This award, which was first presented in 2004, is named in memory of the esteemed physician who developed the micrographic surgery technique and founded the College, Frederic E. Mohs, MD. The objective of this prestigious lifetime achievement award is to honor individuals who promote Mohs surgery throughout their career with their teaching, clinical practice, scientific contributions, innovation, mentorship, or service to the organization, in the spirit of Dr. Mohs. The award will be presented at the Business Meeting taking place Friday, April 28, 2017 during the Annual Meeting in San Francisco.

Nominations for this award may be submitted by completing the designated spaces in the questionnaire linked below. You can re-enter the questionnaire at any time to update your responses, however nominations must be completed on or before Tuesday, January 31, 2017.

Enter the nomination questionnaire

If you have any questions, contact Becky Brandt at the ACMS office at (414) 347-1103 or rbrandt@mohscollege.org.


ACMS HAPPENINGS

MACRA for Mohs Surgeons Webinar Recording and FAQ Available Online

The Centers for Medicare and Medicaid Services (CMS) recently released its long-awaited final rule implementing the Merit-Based Incentive Payment System (MIPS) and Alternative Payment Model (APM) Incentive under the Medicare Physician Fee Schedule (MPFS), programs established in the Medicare Access and CHIP Reauthorization Act of 2015 (MACRA). These unified policies to promote greater value within the healthcare system are referred to as the Quality Payment Program (QPP), and are set to begin on January 1, 2017.

This webinar, which took place on November 10, provides an overview of the final rule, highlighting key provisions of interest for Mohs surgeons. Don’t miss out on this opportunity to learn about the future of Medicare physician payment.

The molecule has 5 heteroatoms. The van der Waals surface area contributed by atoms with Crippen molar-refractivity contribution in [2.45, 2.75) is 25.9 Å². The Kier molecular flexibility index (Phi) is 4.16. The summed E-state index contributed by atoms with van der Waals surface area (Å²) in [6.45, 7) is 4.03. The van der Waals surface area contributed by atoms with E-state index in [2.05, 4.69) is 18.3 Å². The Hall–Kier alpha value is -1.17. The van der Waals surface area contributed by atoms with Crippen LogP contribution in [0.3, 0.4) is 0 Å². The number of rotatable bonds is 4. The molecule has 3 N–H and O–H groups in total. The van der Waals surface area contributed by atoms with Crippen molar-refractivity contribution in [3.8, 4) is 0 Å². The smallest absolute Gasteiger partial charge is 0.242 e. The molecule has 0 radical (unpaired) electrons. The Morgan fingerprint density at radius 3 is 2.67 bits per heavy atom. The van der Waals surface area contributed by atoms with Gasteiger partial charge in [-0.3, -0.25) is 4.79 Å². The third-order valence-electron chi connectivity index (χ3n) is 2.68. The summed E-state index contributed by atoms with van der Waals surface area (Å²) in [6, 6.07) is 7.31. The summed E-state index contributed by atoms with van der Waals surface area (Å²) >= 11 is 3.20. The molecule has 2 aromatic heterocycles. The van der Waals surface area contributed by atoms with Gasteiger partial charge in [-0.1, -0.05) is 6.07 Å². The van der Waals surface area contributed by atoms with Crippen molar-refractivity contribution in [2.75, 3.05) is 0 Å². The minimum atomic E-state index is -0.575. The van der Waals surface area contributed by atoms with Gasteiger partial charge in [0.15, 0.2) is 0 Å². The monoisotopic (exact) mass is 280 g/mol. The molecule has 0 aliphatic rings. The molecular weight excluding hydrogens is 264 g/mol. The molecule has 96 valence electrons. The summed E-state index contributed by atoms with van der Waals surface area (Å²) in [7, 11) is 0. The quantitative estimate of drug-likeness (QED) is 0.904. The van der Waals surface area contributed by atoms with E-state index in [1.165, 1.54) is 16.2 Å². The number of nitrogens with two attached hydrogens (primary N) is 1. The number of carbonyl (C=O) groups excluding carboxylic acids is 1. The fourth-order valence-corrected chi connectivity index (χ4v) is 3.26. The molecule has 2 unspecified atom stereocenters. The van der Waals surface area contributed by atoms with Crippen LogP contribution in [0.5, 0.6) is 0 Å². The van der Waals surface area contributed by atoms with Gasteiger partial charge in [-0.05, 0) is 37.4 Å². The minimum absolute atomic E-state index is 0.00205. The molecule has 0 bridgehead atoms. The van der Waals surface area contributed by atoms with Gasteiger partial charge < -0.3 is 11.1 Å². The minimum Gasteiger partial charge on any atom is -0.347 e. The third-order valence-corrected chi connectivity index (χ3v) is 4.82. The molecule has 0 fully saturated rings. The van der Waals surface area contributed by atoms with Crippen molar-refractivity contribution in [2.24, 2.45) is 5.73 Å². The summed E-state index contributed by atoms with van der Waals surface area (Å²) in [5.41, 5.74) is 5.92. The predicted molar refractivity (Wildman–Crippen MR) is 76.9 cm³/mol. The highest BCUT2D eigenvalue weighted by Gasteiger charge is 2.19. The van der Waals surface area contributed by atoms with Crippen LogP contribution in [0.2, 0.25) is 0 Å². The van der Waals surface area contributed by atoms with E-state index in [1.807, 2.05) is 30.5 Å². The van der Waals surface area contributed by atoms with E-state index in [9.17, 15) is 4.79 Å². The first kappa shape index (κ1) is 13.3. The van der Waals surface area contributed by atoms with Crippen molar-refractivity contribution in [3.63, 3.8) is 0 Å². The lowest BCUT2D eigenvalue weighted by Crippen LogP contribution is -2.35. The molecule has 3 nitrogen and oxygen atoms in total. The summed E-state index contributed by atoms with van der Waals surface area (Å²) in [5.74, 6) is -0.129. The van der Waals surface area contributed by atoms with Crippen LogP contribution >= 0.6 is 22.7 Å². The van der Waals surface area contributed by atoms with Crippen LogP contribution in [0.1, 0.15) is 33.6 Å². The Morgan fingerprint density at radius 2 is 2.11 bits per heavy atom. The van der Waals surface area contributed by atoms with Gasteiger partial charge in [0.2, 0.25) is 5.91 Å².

View the webinar recording and FAQ document here. (member login required)
Fellows-in-Training: use this link to access the webinar recording.

Presenter
Emily L. Graham, RHIA, CCS-P
VP, Regulatory Affairs
Hart Health Strategies, Inc.


ACMS HAPPENINGS

Slide Quality Review Program Yields Results

The ACMS frequently receives requests for technical tips and pearls to best prepare frozen sections. Because of the need to continuously demonstrate the high quality of Mohs surgery performed by its members, the College developed an anonymous review and feedback mechanism for the membership in 2015. This free pilot program was initially offered to the fellowship training programs prior to being offered to the general membership.

Slides are anonymously reviewed by two ACMS Mohs surgeons as well as a histotechnologist from the American Society for Mohs Histotechnology. Slides are evaluated for having a complete epidermis, dermis and fat tissue without holes or gaps, appropriate tissue thickness, staining quality, and presence of tissue, staining or preparation artifacts. An overall evaluation is made, and any suggestions for improvement are sent to each participant. All participants receive a certificate of participation.